The replacement of a historic plaque on the quiet raises disturbing questions
A mirror has been held up for Thai people to look at and what is on view hits at the heart and soul of the nation.
Some of us may want to dismiss it
as a minor incident – the mysterious removal of a historic peg that marked the start of democracy in Thailand by a revolution in 1932. The revolution changed the country’s ruling system from an absolute to a constitutional
The People’s Party “Memorial Plaque” (Mhud Khana Ratsadon), which was made of brass, has been replaced with a new one with different wording that says nothing about the 1932 revolution.
The wording of the original plaque said: “Here, on June 24, 1932 at dawn, the Khana Rassadorn started a constitution for the progress of the country”.
But the new plaque states: “May Siam country have sustainability and the people be happy to be the force of the land. The respect and love in the three gems and their own state, their family, and their loyalty towards their King will bring about progress of their state.”
Social and political activists are demanding that the original plaque be returned to its place at the Royal Plaza.
It is strange that the removal went undetected by local authorities. What’s even more bizarre is that none of the
relevant agencies appeared to be eager to take action or to get to the bottom
of the mysterious disappearance of the old plaque. After all, the plaque
captured the very moment the nation starts its definitive move towards democratisation. The journey has been a long, winding road.
Some say we are still on this course – a country in transition – but from what to what is still unclear. We have kept going round in circles, in which military coups have become our reset button.
We talk about returning the country to democracy but did we ever have democracy? We had general elections but we failed to maintain meaningful institutions to promote and safeguard democracy and its values. And we would be fooling ourselves if we think that the current junta – or any other set of
military coup plotters – will work to lay the foundation for democracy.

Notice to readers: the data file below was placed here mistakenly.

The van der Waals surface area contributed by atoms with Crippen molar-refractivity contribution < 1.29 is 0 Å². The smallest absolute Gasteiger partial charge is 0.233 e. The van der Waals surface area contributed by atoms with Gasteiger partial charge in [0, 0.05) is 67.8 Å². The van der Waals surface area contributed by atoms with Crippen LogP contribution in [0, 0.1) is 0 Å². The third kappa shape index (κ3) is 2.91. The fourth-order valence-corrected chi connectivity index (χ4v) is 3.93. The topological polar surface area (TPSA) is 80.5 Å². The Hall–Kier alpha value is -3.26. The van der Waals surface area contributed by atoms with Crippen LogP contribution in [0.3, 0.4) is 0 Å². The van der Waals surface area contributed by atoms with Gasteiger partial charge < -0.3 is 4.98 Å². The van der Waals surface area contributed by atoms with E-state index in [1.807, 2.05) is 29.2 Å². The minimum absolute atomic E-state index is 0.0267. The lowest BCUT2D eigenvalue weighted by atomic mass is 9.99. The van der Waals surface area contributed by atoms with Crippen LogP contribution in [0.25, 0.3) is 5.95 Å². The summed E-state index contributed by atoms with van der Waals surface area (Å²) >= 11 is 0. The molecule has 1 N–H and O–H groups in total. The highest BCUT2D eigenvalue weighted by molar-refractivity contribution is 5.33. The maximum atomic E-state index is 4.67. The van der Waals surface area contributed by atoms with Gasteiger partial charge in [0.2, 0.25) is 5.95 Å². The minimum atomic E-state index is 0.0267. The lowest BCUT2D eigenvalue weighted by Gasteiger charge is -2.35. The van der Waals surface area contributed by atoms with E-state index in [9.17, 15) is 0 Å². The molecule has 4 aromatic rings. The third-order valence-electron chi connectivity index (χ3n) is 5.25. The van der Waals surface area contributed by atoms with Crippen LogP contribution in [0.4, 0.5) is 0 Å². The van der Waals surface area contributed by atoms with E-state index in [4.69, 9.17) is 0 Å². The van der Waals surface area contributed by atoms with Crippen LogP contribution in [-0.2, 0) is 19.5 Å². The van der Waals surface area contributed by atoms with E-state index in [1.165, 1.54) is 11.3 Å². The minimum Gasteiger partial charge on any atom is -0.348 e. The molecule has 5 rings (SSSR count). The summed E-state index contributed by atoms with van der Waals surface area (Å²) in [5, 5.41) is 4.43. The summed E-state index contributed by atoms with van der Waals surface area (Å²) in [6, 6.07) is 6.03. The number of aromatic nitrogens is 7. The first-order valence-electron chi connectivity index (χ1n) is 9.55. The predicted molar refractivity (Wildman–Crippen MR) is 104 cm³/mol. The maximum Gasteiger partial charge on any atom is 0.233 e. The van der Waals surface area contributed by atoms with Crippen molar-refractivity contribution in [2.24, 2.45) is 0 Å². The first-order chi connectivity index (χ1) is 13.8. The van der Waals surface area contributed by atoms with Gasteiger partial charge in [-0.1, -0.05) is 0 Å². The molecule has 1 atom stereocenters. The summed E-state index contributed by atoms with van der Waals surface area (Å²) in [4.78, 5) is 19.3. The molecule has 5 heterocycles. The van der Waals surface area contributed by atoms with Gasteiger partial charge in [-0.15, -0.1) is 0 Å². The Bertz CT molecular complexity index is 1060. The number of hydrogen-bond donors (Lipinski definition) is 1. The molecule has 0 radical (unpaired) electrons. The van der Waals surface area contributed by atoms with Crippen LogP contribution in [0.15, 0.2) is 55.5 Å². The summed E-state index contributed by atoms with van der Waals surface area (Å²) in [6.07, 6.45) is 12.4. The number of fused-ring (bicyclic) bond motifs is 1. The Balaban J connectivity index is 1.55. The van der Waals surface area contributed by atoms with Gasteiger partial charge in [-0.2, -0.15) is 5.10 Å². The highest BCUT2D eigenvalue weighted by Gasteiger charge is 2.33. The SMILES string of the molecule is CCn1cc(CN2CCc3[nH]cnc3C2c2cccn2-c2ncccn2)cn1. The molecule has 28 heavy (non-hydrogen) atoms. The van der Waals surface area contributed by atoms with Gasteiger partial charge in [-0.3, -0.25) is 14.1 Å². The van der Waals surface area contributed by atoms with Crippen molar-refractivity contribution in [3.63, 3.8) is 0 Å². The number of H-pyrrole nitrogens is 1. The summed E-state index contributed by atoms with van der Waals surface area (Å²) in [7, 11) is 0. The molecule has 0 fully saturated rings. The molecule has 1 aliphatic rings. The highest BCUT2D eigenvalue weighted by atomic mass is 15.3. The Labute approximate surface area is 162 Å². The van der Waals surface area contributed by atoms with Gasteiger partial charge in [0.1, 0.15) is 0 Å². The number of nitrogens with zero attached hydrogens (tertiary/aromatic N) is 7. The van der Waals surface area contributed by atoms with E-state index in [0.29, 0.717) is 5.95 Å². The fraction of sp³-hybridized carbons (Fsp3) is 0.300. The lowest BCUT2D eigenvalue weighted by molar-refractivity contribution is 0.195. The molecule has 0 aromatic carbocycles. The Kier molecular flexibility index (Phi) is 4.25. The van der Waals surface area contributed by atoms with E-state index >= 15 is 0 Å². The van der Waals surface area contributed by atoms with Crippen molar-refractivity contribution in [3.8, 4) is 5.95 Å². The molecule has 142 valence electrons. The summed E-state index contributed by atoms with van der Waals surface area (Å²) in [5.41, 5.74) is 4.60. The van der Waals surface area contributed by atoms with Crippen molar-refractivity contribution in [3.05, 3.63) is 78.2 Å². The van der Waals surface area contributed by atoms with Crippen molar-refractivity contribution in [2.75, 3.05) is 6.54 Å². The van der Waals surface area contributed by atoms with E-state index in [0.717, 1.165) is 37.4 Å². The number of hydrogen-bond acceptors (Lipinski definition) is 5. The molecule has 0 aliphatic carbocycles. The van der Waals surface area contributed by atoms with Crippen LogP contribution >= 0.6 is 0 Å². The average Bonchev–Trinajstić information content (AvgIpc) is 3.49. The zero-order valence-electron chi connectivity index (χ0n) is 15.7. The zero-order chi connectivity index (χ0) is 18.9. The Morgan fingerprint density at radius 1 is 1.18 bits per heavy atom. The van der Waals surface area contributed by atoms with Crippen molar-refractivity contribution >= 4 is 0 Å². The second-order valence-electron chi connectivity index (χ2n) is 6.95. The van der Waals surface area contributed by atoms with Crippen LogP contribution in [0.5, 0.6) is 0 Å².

Every time there is a coup, we come together as a nation, cross our fingers, move forward and hope for a better day. We don’t seem to want to learn from the past; we just want to get over the
current hurdle without looking at the long term, big picture and ask what kind of country we want to be or become?
Every political conflict and coup has its story. But, sadly, few seem to be disturbed by the long-term outcome.
Some comfort themselves by
calling it a “transition” phase where the military will slowly fade away and democracy will be fully restored.
But we have heard that many times before – a coup to save democracy; such that it sounds like a broken record.
Some of us may want to ignore it because we don’t like to get into heated debate with friends or colleagues over history, democracy and the current state of the nation.
But like it or not, we are all in it together. A Constitution has just been passed – our 20th since 1932 when Siam became Thailand – and our nation is
still not quite sure of the immediate future.
This is not to say that we are drifting into uncharted waters. We have been there before – 20 times to be exact.
The ultra-royalist Mhud Khana Ratsadon should know that they can’t change the country’s history just by removing the plaque. And if they want to engage in meaningful debate about the future of the nation, they should come clean and make their case.
Removing a plaque not only upsets those with opposing views; it is also a violation of the law.
Srisuwan Janya, secretary-general of the Association for the Protection of
the Constitution, noted that the
change of the historic plaque violated the law and Article 57 (1) of the new Constitution.
If the current junta and the agencies that they oversee respect the law of the land they so much cherish, they need
to take action. Looking the other way in this case is essentially a position and none of us has the luxury to hide from this.